Russia’s Justice Ministry Defends ‘foreign agent’ law by saying everybody has one

NGO Grafitti The office of a Russian NGO defaces with the words "foreign agent." Credit: Memorial

In a case that’s been dragging on for more than two years, Moscow’s Justice Ministry has said its law against so-called “foreign agent” law on non-profits operating in Russia are no harsher than those in other countries, while Russian non-profits seek to overturn the legislation.

The ministry’s reasoning is part of a submission to the European Court of Human Rights, which is handling a suit from 62 environmental and human rights organizations operating in Russia, which are seeking to overturn government restrictions again at civil society groups operating in Russia that accept even small amounts of foreign money in grants and contributions.

It remains unclear when the case will be resolved, but if the Human Rights Court rules in favor of the non-profit groups, judges could demand that Moscow overturn a law, which numerous international groups have said is designed to stifle the Kremlin’s opponents.

The case was brought in 2013, and Russia’s Justice Ministry has asked for numerous extensions to answer the suit. But late last week, Russia’s Justice Ministry submitted a new round of responses to the Human Rights Court in which it argued that the Europe and the United States have similar laws on their books, and that Russia’s is no worse.

The foreign agent law came into effect when Russian President Vladimir Putin was the focus of enormous demonstration sparked by Kremlin assisted fraud in the 2011 Duma elections. Putin blamed the US State Department for stirring up the expansive marches and protests, which took place across all of Russia’s 11 times zones and enveloped all of the country’s major cities. Putin’s charge was outrageous, but it set the suspicious mood toward foreigners that has characterized Putin’s 18 years in power.

Under the NGO law, non-profits receiving any funding from abroad and engaged in fluidly defined “political activity” were forced to sign up with the Justice Ministry as “foreign agents,” or face crippling financial penalties. Despite the threat, almost no one did.

In 2015, the Kremlin gave the Justice Ministry the prerogative of discerning political activity on its own and putting NGOs on its foreign agent blacklist. The list swelled, and more than a third of non-profits operating in Russia shut their doors to escape devastating fines and prosecution.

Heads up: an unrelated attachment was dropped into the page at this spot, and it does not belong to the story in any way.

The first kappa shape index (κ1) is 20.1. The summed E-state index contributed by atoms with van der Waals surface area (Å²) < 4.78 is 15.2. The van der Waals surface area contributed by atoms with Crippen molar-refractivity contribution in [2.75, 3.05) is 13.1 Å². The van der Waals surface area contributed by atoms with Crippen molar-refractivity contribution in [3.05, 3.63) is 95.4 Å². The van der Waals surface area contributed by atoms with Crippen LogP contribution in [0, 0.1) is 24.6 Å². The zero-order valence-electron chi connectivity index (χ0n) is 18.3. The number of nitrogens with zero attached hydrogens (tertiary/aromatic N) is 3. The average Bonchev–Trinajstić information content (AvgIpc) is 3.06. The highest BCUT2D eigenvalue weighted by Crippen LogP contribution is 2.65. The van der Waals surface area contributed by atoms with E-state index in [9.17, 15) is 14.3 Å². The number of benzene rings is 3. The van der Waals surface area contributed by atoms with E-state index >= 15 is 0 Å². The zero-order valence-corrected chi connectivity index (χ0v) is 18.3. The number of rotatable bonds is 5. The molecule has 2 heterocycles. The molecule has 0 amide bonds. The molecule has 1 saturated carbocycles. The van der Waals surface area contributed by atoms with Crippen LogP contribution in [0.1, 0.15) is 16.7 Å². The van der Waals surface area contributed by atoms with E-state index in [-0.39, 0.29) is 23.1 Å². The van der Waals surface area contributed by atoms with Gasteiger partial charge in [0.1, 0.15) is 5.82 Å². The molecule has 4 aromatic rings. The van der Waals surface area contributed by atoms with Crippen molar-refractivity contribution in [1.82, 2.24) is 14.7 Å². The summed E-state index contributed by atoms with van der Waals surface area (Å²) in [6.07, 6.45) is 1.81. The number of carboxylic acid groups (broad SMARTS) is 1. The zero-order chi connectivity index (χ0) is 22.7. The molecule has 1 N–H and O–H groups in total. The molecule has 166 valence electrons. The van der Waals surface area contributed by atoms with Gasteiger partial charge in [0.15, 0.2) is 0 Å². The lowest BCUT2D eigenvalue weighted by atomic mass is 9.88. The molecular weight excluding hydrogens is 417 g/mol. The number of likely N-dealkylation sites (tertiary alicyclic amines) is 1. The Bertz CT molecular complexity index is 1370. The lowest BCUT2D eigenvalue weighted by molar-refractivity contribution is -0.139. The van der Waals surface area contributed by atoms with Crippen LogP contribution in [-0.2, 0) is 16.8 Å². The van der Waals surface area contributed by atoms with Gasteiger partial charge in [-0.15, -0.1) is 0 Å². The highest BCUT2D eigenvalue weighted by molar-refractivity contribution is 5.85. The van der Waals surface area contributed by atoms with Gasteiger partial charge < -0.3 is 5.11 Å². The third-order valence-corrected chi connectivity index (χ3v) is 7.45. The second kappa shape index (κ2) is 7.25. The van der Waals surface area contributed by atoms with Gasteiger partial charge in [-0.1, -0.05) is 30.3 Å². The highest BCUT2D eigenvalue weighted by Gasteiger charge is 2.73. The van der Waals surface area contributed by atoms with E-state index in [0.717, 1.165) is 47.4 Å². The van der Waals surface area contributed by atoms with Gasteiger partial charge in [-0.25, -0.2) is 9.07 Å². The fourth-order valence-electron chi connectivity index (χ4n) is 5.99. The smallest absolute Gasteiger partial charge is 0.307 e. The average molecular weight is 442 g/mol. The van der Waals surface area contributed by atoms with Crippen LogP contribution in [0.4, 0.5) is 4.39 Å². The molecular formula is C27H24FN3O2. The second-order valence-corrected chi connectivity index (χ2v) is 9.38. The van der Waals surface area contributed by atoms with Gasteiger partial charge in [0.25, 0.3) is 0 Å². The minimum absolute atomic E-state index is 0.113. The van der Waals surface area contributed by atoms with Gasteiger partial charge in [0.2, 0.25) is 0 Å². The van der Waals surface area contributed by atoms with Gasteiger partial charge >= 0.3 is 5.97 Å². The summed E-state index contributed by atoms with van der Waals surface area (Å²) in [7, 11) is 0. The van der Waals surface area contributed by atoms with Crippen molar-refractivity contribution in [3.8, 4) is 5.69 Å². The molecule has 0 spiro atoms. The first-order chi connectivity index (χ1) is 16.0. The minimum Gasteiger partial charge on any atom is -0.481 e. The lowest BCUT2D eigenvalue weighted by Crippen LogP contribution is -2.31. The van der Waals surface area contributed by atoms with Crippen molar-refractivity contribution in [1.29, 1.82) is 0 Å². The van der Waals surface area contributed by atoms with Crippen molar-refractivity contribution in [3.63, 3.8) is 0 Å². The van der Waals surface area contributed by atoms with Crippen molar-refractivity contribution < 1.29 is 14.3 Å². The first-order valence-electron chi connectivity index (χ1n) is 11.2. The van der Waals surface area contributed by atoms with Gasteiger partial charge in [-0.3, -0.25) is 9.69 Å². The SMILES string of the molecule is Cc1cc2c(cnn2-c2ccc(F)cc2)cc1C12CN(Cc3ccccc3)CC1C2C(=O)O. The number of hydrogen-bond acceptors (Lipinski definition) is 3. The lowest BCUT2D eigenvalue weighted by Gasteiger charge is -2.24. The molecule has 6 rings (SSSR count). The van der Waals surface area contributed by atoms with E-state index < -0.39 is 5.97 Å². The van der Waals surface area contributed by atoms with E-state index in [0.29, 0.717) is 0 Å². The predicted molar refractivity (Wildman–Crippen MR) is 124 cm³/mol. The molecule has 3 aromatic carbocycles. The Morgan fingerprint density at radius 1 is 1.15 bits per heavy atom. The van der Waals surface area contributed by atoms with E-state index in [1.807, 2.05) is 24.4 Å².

Those who have held on and battled their foreign agent status through the courts, however, filed a suit with the Human Rights Court demanding that the Kremlin define its slippery terms. In March of 2013, the court agreed to take up the suit.

At issue to the court are several questions. First, the court wants the Justice Ministry to determine whether its definitions of “foreign agent” and “political activity” are clear enough to be understood and enforced.

Then it wants to know how much money would constitute “foreign financing” to non-profits that receive it. Further, it wants Russia to explain how it conceived of the law in the first place, specifically whether it’s “necessary to a democratic society” and if preventing political activity is such a good idea anyway.

The Justice Ministry has sent responses to most of the questions by now, most recently in September. But the court has sought clarification on whether the law jibes with accepted practices in Europe and the United States – which the Justice Ministry says it does. In particular it cited Washington’s Foreign Agent Registration Act, which required those lobbying on behalf of foreign governments to register with authorities.

Initially put on the books in 1938 to combat Nazi propaganda, the US law has gained new relevance as authorities investigate possible collaboration between the campaign of US president Donald Trump and representatives of the Russian government.

Indeed, Russia has been trying to justify its own legislation since it came into effect by citing the US law, and non-profits involved in the suit at the Human Rights Court remain unimpressed by the argument.

“Russian authorities have been struggling to convince the court that persecuting human rights and environmental organizations is just part of a world trend and that they do it in Europe and the US,” Pavel Chikov, head of the rights group Agora, which is part of the suit, told the Vedomosti Russian business daily. “But at the same time they want to paint lobbyists and politicians with the same brush as civic society activists – and it was the lack of clear boundaries that caused us to bring suit in the first place.”

The newspaper noted that the Justice Ministry has still left a number of questions from the Human Rights Court unanswered, but likewise reported that this was the last question and answer exchange before the court rendered its verdict. No date has yet been set for the decision.